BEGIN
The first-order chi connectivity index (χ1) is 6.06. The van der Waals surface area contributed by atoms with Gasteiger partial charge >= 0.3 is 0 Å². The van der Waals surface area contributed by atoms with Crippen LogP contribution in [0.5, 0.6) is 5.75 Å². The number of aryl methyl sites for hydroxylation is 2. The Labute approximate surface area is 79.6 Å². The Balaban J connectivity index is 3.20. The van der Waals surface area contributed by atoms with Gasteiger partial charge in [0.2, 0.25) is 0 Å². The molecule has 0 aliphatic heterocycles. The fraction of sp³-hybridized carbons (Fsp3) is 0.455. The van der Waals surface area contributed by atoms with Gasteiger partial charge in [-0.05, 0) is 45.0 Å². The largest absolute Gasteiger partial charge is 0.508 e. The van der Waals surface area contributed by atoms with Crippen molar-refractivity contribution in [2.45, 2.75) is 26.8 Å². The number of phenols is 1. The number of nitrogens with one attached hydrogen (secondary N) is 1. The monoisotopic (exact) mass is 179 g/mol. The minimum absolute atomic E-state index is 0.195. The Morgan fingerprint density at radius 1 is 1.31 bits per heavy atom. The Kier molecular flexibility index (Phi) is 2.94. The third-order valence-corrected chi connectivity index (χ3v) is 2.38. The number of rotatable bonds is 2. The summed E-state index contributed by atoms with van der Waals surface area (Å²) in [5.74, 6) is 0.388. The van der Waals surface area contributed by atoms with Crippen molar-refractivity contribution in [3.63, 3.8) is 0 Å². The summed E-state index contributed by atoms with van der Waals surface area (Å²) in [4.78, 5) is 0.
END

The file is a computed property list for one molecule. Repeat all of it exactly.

The first-order chi connectivity index (χ1) is 6.06. The van der Waals surface area contributed by atoms with Gasteiger partial charge >= 0.3 is 0 Å². The van der Waals surface area contributed by atoms with Crippen LogP contribution in [0.5, 0.6) is 5.75 Å². The number of aryl methyl sites for hydroxylation is 2. The Labute approximate surface area is 79.6 Å². The Balaban J connectivity index is 3.20. The van der Waals surface area contributed by atoms with Gasteiger partial charge in [0.2, 0.25) is 0 Å². The molecule has 0 aliphatic heterocycles. The fraction of sp³-hybridized carbons (Fsp3) is 0.455. The van der Waals surface area contributed by atoms with Gasteiger partial charge in [-0.05, 0) is 45.0 Å². The largest absolute Gasteiger partial charge is 0.508 e. The van der Waals surface area contributed by atoms with Crippen molar-refractivity contribution in [2.45, 2.75) is 26.8 Å². The number of phenols is 1. The number of nitrogens with one attached hydrogen (secondary N) is 1. The monoisotopic (exact) mass is 179 g/mol. The minimum absolute atomic E-state index is 0.195. The Morgan fingerprint density at radius 1 is 1.31 bits per heavy atom. The Kier molecular flexibility index (Phi) is 2.94. The third-order valence-corrected chi connectivity index (χ3v) is 2.38. The number of rotatable bonds is 2. The summed E-state index contributed by atoms with van der Waals surface area (Å²) in [5.74, 6) is 0.388. The van der Waals surface area contributed by atoms with Crippen molar-refractivity contribution in [3.63, 3.8) is 0 Å². The summed E-state index contributed by atoms with van der Waals surface area (Å²) in [4.78, 5) is 0.